By Jorge Barrera
APTN National News
The federal department playing a key role in determining the future of a controversial British Columbia gold and copper mine is relying on a flawed policy to fashion its recommendations to the federal cabinet on whether the project should be given approval, says a former department official who helped craft the policy.
The Department of Fisheries and Oceans (DFO) is playing a lead role in reviewing the Prosperity mine proposal because it would cause extensive fish habitat destruction. The department’s “no net loss” policy is pivotal to its analysis of the project. The policy requires project proponents to provide a replacement for fish habitat they destroy.
Otto Langer, 64, the department’s former chief of habitat assessment and lands stewardship, helped craft the policy which came into being in 1986. Langer, who left the department in 2001, said the policy’s fatal flaw is that it doesn’t have a built in “no” component to reject a project. Langer said he argued for its inclusion at the time, but failed.
The federal cabinet is expected to soon decide the fate of the Prosperity mine, which promises to produce $3 billion worth of gold and copper throughout its possible 33 year life.
Langer, who began working for the department in 1969, said the policy allows money to be used as compensation for destroyed habitat.
“You go down this hierarchy of preferences, from building a lake…to accepting money to help fisheries elsewhere,” said Langer, who was also the director of marine conservation for the Suzuki Foundation before an illness forced him to retire.
Prosperity mine is facing stiff opposition from the Tsilhqot’in nation who have vowed to stop the Taseko Mines project at all costs.
The mine would cause the draining of Fish Lake, which sustains about 90,000 trout. It would also turn Little Fish Lake and part of Fish Creek into a toxic dump.
Langer said lakes have been destroyed for mining projects in other parts of the country like the North, but Fish Lake would be the first in B.C. if Prosperity goes ahead.
He doubts DFO’s submission would give cabinet ministers a strong case to reject the project. The department is under orders to stay out of the way of economic development, he said.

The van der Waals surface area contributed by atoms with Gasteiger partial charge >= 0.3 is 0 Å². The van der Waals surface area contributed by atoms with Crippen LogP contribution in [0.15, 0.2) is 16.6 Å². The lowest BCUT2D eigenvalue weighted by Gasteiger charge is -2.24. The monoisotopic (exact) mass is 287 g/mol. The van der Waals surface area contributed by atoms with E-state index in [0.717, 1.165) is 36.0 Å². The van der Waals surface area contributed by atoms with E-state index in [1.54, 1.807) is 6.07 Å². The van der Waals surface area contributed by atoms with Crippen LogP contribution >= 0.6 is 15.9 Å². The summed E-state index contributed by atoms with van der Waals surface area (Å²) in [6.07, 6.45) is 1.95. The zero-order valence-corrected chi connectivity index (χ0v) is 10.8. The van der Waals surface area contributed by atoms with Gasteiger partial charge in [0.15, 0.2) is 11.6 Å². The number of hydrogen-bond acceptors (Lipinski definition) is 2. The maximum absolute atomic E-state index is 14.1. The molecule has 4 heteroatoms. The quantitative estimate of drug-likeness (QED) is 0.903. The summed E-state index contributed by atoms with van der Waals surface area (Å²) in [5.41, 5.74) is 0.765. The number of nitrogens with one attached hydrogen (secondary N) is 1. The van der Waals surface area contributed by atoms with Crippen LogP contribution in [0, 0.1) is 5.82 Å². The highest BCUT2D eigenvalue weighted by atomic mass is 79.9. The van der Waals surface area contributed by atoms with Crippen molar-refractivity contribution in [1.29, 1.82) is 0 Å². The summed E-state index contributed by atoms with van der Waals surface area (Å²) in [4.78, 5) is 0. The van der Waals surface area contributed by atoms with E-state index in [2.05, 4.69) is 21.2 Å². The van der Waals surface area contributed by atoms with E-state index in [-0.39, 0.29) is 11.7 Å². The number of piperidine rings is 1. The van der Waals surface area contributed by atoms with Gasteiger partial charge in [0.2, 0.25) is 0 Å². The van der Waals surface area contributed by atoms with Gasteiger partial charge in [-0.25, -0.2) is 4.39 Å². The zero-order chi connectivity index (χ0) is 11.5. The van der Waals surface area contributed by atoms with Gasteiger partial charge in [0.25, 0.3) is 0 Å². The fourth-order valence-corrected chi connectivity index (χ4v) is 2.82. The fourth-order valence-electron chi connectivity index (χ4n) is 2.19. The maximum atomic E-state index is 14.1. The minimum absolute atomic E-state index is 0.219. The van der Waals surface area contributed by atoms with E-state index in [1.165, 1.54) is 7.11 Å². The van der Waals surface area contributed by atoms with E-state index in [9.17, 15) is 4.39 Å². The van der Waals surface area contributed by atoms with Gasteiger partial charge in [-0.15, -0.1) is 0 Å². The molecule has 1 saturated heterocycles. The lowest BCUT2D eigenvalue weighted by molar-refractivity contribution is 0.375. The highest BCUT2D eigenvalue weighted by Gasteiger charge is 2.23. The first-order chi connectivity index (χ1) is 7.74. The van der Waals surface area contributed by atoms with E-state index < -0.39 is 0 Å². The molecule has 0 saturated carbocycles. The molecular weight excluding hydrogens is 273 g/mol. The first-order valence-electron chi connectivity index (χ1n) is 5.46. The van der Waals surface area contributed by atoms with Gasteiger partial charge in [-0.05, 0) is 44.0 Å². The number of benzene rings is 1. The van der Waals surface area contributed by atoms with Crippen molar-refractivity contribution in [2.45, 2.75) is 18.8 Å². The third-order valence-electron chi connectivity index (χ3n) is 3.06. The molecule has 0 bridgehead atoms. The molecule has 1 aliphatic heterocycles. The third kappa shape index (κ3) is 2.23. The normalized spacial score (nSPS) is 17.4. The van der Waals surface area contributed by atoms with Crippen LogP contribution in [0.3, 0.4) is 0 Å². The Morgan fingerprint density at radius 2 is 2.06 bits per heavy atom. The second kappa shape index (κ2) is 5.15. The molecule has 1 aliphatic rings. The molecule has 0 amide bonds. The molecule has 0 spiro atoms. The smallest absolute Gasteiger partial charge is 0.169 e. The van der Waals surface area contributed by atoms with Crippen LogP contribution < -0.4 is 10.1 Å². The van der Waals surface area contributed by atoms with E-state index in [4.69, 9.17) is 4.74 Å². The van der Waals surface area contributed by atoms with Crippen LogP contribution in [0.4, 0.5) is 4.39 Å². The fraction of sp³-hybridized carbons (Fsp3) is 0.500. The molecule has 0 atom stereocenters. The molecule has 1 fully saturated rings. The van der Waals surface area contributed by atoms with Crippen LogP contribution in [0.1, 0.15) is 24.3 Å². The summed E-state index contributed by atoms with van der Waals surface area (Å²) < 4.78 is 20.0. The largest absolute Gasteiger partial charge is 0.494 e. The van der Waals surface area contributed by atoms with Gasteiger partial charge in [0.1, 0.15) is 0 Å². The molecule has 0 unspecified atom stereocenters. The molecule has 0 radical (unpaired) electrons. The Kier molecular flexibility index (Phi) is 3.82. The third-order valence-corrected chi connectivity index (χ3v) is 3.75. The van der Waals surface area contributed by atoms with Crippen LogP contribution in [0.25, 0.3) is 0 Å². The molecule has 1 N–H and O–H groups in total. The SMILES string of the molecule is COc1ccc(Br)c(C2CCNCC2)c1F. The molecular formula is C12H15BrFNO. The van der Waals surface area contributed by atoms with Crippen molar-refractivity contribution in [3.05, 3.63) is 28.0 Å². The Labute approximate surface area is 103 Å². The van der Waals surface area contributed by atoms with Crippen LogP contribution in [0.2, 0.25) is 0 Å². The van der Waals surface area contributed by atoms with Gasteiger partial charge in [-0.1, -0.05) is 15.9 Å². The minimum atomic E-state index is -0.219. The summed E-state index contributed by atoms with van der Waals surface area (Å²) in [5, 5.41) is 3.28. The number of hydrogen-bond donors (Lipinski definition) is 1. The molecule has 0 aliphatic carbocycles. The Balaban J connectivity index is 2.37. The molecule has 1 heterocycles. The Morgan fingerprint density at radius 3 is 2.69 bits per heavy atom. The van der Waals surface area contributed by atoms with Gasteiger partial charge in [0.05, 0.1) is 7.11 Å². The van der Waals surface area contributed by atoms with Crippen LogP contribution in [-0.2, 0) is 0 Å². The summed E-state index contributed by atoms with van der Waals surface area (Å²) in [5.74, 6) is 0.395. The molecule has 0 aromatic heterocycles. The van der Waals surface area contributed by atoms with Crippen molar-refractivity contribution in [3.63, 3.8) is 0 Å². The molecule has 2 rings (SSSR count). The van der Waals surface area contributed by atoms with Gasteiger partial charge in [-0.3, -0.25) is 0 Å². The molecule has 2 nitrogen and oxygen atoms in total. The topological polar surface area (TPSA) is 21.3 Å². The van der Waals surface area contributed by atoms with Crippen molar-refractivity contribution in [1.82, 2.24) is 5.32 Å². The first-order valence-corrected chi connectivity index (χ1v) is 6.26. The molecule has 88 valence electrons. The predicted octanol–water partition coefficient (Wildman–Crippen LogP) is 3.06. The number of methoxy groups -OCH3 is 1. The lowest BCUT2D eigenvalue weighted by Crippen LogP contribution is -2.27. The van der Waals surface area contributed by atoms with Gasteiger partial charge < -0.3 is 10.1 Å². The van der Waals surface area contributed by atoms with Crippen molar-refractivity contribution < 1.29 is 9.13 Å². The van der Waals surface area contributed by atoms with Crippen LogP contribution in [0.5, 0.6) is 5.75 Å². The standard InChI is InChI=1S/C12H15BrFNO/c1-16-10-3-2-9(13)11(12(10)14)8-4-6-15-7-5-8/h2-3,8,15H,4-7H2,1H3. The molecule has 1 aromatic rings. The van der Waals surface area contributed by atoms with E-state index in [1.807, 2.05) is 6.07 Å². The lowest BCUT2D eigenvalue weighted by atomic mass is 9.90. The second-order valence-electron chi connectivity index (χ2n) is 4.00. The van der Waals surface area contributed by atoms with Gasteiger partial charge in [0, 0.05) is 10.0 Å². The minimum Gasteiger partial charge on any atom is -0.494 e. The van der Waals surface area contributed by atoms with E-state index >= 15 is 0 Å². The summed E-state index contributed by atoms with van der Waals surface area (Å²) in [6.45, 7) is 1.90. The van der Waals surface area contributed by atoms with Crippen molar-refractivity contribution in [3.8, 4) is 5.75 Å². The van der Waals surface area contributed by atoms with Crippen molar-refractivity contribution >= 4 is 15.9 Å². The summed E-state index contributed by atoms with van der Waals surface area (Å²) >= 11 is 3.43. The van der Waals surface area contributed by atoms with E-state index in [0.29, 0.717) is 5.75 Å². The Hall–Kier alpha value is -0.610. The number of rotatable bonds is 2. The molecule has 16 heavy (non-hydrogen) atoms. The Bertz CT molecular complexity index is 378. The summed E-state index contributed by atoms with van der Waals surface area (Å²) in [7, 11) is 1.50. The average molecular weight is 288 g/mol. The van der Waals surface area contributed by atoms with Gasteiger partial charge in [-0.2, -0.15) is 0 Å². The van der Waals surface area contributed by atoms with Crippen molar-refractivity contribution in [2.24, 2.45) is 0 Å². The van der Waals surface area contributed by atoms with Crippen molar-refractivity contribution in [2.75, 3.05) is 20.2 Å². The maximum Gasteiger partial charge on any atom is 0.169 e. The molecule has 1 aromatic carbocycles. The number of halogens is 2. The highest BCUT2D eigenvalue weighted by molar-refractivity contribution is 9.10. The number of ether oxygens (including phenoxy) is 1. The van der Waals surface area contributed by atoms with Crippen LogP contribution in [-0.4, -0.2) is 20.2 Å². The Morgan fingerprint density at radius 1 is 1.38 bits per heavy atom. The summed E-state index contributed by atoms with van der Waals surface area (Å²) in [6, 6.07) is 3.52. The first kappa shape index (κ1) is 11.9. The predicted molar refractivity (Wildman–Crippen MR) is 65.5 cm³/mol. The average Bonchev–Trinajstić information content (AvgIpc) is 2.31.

“They’ll have fish blood on their hands” if Prosperity mine goes through, said Langer.
APTN National News could not immediately obtain a comment from DFO.
The federal cabinet is expected to receive a report from DFO and two other departments–Transport Canada and Natural Resources–with regulatory authority of the project.
In its submission to the Canadian Environmental Assessment Agency panel, DFO expressed concerns about Taseko Mine’s ability to meet its no net loss policy for projects that require the destruction of fish habitat. The policy requires project proponents to provide a replacement for fish habitat they destroy.
The federal panel concluded the Prosperity mine project would have a devastating impact on the environment and on First Nations communities.
A senior official with Taseko Mines said they did not interpret DFO’s submissions to the federal environmental review panel as a rejection of the project.
“I don’t know that DFO has made a determination,” said Brian Battison, vice-president of corporate affairs.
The mine site is about 125 kilometres southwest of Williams Lake, B.C., which is bout 495 kilometres northeast of Vancouver.
The B.C. government has already approved the project.
Langer said the draining of lakes should only be approved under exceptional circumstances.
“It has to be in the national interest. It would have to be the case where you are in a war and the last mineral to make the last gun was in that lake,” he said. “Some of these things we can afford to leave there for future generations. Do we have to rip out everything right now so stock holders can profit?”